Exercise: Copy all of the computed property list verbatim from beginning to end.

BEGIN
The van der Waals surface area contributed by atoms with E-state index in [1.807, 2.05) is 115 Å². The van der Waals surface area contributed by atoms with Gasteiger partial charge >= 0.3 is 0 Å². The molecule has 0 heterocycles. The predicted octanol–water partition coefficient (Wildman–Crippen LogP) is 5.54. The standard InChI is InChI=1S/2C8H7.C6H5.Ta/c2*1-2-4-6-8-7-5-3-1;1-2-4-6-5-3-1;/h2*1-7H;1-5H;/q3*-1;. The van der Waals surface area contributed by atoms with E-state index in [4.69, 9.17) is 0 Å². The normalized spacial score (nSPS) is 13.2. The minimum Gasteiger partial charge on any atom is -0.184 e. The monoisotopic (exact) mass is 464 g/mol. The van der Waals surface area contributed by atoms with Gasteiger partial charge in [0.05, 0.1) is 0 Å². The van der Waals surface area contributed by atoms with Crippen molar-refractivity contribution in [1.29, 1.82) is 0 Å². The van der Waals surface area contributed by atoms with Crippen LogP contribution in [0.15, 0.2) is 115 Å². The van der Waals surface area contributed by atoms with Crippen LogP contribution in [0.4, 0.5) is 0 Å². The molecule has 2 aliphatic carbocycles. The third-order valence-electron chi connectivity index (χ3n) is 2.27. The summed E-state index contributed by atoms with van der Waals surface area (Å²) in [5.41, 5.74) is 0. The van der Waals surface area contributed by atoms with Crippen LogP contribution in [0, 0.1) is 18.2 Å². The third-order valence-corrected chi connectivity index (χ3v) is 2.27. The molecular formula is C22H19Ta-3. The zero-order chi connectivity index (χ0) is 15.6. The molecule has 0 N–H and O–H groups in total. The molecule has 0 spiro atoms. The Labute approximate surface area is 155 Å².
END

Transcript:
The van der Waals surface area contributed by atoms with E-state index in [1.807, 2.05) is 115 Å². The van der Waals surface area contributed by atoms with Gasteiger partial charge >= 0.3 is 0 Å². The molecule has 0 heterocycles. The predicted octanol–water partition coefficient (Wildman–Crippen LogP) is 5.54. The standard InChI is InChI=1S/2C8H7.C6H5.Ta/c2*1-2-4-6-8-7-5-3-1;1-2-4-6-5-3-1;/h2*1-7H;1-5H;/q3*-1;. The van der Waals surface area contributed by atoms with E-state index in [4.69, 9.17) is 0 Å². The normalized spacial score (nSPS) is 13.2. The minimum Gasteiger partial charge on any atom is -0.184 e. The monoisotopic (exact) mass is 464 g/mol. The van der Waals surface area contributed by atoms with Gasteiger partial charge in [0.05, 0.1) is 0 Å². The van der Waals surface area contributed by atoms with Crippen molar-refractivity contribution in [1.29, 1.82) is 0 Å². The van der Waals surface area contributed by atoms with Crippen LogP contribution in [0.15, 0.2) is 115 Å². The van der Waals surface area contributed by atoms with Crippen LogP contribution in [0.4, 0.5) is 0 Å². The molecule has 2 aliphatic carbocycles. The third-order valence-electron chi connectivity index (χ3n) is 2.27. The summed E-state index contributed by atoms with van der Waals surface area (Å²) in [5.41, 5.74) is 0. The van der Waals surface area contributed by atoms with Crippen LogP contribution in [0, 0.1) is 18.2 Å². The third-order valence-corrected chi connectivity index (χ3v) is 2.27. The molecular formula is C22H19Ta-3. The zero-order chi connectivity index (χ0) is 15.6. The molecule has 0 N–H and O–H groups in total. The molecule has 0 spiro atoms. The Labute approximate surface area is 155 Å².